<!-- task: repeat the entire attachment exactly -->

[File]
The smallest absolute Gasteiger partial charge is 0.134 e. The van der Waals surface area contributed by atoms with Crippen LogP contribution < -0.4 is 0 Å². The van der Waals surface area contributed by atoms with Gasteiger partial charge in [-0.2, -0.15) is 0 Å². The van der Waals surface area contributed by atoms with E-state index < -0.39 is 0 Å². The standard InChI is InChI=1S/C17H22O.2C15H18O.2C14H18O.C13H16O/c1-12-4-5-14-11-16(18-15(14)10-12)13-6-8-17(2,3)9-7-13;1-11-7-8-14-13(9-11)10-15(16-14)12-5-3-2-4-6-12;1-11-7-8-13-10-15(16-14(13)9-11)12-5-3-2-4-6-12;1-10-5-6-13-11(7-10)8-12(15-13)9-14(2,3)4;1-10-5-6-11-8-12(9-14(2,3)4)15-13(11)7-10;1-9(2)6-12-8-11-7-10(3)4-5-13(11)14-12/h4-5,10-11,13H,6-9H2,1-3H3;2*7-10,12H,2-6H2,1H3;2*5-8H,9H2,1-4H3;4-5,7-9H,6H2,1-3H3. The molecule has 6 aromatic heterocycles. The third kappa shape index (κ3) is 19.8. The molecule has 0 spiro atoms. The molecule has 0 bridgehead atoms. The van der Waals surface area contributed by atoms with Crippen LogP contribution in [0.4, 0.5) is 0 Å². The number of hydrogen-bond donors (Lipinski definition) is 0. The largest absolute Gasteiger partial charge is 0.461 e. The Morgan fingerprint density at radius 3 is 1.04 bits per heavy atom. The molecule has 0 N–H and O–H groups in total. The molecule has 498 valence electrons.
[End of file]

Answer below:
The smallest absolute Gasteiger partial charge is 0.134 e. The van der Waals surface area contributed by atoms with Crippen LogP contribution < -0.4 is 0 Å². The van der Waals surface area contributed by atoms with Gasteiger partial charge in [-0.2, -0.15) is 0 Å². The van der Waals surface area contributed by atoms with E-state index < -0.39 is 0 Å². The standard InChI is InChI=1S/C17H22O.2C15H18O.2C14H18O.C13H16O/c1-12-4-5-14-11-16(18-15(14)10-12)13-6-8-17(2,3)9-7-13;1-11-7-8-14-13(9-11)10-15(16-14)12-5-3-2-4-6-12;1-11-7-8-13-10-15(16-14(13)9-11)12-5-3-2-4-6-12;1-10-5-6-13-11(7-10)8-12(15-13)9-14(2,3)4;1-10-5-6-11-8-12(9-14(2,3)4)15-13(11)7-10;1-9(2)6-12-8-11-7-10(3)4-5-13(11)14-12/h4-5,10-11,13H,6-9H2,1-3H3;2*7-10,12H,2-6H2,1H3;2*5-8H,9H2,1-4H3;4-5,7-9H,6H2,1-3H3. The molecule has 6 aromatic heterocycles. The third kappa shape index (κ3) is 19.8. The molecule has 0 spiro atoms. The molecule has 0 bridgehead atoms. The van der Waals surface area contributed by atoms with Crippen LogP contribution in [0.4, 0.5) is 0 Å². The number of hydrogen-bond donors (Lipinski definition) is 0. The largest absolute Gasteiger partial charge is 0.461 e. The Morgan fingerprint density at radius 3 is 1.04 bits per heavy atom. The molecule has 0 N–H and O–H groups in total. The molecule has 498 valence electrons.